Play is so important to help children recover from the last year of living through a pandemic. There is a huge body of evidence & research that shows that brain connections develop during periods of play. It is vital to emotional, physical, and intellectual development. Parents don’t always understand the importance of play. However, in today’s competitive world, the temptation is to stop your children from “wasting time” and to put the time to what they believe is more constructive use. For a child, however, there is no more constructive activity than play. When analyzing the importance of play, particularly if you’re tempted to introduce a more “worthwhile” activity such as flashcards, educational computer games, or dancing or karate lessons, you should have a deeper understanding of 'play'. Why Play? Firstly, play allows a young child to be “in charge.” Often children are constantly being told what to do and how to do it in their everyday lives. They’re small and powerless so play lets them explore their world free from adult interference. Without an adult around, kids are exploring running the show! Secondly, children learn about the world in which they live through play. They can investigate and discover, test their theories, explore spatial relationships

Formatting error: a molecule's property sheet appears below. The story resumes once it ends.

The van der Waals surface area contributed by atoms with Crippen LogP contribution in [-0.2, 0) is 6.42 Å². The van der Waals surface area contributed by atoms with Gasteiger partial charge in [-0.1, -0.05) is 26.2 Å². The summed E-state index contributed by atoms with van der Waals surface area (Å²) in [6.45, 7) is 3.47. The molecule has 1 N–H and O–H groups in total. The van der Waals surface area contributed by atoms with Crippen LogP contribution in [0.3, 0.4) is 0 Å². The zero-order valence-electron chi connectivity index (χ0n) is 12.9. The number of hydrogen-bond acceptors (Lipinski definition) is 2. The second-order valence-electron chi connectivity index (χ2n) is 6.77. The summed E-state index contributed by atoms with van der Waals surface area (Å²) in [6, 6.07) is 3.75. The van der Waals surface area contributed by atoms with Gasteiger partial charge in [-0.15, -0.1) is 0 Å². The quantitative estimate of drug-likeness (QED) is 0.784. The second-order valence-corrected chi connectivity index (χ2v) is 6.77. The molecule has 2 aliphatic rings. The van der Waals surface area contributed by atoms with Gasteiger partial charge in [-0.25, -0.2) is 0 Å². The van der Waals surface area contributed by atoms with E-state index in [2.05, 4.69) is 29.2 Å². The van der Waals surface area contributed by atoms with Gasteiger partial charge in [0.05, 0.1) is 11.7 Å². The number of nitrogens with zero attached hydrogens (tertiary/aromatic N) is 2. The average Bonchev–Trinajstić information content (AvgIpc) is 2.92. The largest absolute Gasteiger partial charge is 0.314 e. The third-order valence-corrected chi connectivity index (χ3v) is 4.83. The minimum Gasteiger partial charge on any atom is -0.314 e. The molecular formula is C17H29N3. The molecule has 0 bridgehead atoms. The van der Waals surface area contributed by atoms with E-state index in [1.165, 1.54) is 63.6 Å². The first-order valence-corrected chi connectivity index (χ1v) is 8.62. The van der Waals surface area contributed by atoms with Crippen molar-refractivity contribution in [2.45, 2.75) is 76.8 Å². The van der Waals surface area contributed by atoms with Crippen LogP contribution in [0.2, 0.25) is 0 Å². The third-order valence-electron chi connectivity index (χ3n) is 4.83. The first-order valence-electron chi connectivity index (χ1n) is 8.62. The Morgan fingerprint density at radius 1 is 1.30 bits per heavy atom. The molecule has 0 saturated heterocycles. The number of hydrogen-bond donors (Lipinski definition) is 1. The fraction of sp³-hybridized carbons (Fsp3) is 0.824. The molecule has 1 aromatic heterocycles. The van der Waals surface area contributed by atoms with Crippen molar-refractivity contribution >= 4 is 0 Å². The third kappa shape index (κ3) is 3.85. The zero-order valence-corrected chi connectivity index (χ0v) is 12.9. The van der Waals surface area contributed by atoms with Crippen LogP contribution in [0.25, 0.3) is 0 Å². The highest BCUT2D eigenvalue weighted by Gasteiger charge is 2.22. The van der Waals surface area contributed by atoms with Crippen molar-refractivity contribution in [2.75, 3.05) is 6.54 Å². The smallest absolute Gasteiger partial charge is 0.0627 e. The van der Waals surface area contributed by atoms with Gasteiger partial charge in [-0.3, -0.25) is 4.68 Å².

Lisa was recently interviewed for Season 1, Episode 16 of The Muddy Puddle Teacher Podcast. Click here to listen to the full podcast: S1E6: Let’s talk about Simple Toddler Activities with Lisa Forsythe The Muddy Puddle Teacher approach is a revolutionary new outdoor education approach created by teacher and author Sarah Seaman. The Muddy Puddle Teachers focus on the three Muddy M's. Mental Health, More Kids Moving and Mother Nature.